Fer­gu­son’s progress will be of par­tic­u­lar in­ter­est this week, when Za’Dar­ius Smith, the Ravens’ most pro­duc­tive pass rusher last sea­son, re­turns to town with the Green Bay Pack­ers.

The Ravens lost Smith and Ter­rell Suggs in free agency, leav­ing their de­fense no­tably thin on the edges. They drafted Fer­gu­son, who broke Suggs’ NCAA­ca­reer sack record, to be part of the so­lu­tion. The Ravens were thrilled when he fell to them at the 85th over­all pick. They had ex­plored trad­ing up to take him ear­lier.

Gen­eral man­ager Eric DeCosta did not hes­i­tate to put pres­sure on his new linebacker, not­ing the “big hole” Fer­gu­son was ex­pected to help fill.

Re­al­ity set in when Fer­gu­son ar­rived for or­ga­nized team ac­tiv­i­ties in May. Yes, the 6-foot-5, 270-pound rookie looked the part of an NFL pass rusher, but he played he­si­tantly.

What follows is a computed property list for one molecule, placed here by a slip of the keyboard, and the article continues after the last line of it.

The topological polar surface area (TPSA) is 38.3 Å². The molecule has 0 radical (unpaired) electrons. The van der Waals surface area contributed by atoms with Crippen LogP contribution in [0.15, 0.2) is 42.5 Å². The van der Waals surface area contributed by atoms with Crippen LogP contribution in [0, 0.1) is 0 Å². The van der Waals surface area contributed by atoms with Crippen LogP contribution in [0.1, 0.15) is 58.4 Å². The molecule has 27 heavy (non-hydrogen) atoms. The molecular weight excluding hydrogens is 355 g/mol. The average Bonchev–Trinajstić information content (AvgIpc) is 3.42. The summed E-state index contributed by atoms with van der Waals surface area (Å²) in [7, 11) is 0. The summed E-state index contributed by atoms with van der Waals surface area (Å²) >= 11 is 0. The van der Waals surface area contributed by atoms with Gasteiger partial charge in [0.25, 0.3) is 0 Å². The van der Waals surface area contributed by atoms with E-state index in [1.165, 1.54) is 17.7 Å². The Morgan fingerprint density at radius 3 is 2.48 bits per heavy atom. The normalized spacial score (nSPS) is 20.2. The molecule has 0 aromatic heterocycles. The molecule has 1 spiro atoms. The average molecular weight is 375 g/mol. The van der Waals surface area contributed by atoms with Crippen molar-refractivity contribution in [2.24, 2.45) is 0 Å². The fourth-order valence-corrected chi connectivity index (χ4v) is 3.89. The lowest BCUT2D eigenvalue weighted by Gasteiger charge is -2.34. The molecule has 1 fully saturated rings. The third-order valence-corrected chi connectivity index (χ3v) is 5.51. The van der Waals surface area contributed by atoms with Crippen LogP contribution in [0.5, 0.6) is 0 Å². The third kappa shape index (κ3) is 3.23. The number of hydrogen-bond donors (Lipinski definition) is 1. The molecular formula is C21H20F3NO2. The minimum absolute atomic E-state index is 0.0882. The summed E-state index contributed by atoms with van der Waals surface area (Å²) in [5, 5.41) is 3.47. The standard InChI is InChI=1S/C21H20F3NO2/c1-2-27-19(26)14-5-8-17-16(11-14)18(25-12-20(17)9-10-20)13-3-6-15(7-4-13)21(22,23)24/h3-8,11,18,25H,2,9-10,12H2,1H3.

“I just have to do a good job of slow­ing the game down for him,” Ravens de­fen­sive line coach Joe Cullen said re­cently, hint­ing at the rookie’s steep learn­ing curve.

Fer­gu­son praised his vet­eran team­mates for coun­sel­ing him through the in­evitable strug­gles.

“I’m still a rookie and I’m still learn­ing, still mak­ing strides,” he said. “But I think the big­gest thing I’ve got go­ing for me is the sup­port of my team­mates in the room with me. I might mess up in prac­tice or get some­thing wrong in the meet­ing, but they’re al­ways help­ing. They’re quick to cor­rect, but they’re not in­sult­ing me. One thing I love about the room is that ev­ery­one re­al­izes it’s go­ing to take all of us to win.”